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Antarctic Treaty Summit: Science-Policy Interactions in International Governance

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image of The Yearbook of Polar Law Online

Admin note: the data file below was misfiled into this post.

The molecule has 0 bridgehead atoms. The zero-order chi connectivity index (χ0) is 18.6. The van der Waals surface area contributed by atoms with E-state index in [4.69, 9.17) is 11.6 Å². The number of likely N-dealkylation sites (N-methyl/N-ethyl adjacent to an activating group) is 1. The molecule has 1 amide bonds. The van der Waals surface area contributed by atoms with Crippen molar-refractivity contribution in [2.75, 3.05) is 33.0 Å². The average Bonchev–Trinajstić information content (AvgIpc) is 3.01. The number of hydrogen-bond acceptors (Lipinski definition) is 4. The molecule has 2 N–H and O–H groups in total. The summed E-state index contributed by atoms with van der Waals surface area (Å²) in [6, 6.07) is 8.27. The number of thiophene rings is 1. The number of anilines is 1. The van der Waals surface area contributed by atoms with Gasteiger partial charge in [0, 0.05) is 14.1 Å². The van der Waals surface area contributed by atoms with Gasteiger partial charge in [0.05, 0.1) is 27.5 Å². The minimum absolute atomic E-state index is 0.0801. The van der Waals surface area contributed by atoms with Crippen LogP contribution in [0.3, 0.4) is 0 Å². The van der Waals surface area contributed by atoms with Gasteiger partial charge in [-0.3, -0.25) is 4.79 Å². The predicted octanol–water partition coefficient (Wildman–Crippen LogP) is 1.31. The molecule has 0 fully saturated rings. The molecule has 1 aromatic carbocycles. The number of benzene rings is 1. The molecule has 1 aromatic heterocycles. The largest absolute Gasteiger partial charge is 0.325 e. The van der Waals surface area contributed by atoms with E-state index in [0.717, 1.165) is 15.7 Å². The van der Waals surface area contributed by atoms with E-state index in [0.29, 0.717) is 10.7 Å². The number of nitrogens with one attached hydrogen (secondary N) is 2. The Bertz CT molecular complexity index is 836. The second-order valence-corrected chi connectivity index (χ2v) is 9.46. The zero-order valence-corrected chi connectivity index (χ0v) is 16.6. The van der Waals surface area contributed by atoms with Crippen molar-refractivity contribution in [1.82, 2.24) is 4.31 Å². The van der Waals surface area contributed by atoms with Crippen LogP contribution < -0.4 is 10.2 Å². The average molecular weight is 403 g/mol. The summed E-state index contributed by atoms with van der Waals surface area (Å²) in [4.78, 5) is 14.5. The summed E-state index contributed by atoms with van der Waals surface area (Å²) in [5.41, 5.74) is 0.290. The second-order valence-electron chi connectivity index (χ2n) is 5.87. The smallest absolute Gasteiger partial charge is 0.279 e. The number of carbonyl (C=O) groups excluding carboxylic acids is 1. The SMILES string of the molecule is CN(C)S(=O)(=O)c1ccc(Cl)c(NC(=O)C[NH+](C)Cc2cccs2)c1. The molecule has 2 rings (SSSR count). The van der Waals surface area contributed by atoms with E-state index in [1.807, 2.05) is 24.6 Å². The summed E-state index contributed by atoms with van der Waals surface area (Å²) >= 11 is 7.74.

AbstractFor the past five decades, the Antarctic Treaty has provided a firm foundation for ongoing international cooperation to successfully manage nearly ten percent of the Earth for “peaceful purposes only ... on the basis of freedom of scientific investigation.” Growing from seven claimant and five non-claimant signatories, the Antarctic Treaty now engages 47 nations, representing nearly 90 percent of humankind. To assess the legacy lessons of the Antarctic Treaty and to celebrate the 50th anniversary of its December 1, 1959 signature in the city where it was adopted in “in the interest of all mankind” – the Antarctic Treaty Summit: Science-Policy Interactions in International Governance will be convened in Washington, DC at the Smithsonian Institution, National Museum of Natural History, from November 30 to December 3, 2009. The Antarctic Treaty Summit will provide a unique open forum for scientists, legislators, administrators, lawyers, historians, educators, executives, students and other members of civil society to share insights. Together, this international and interdisciplinary group of stakeholders will explore science-policy achievements and precedents for sustained peaceful governance of international spaces that cover nearly 75 percent of the Earth’s surface beyond national jurisdictions.


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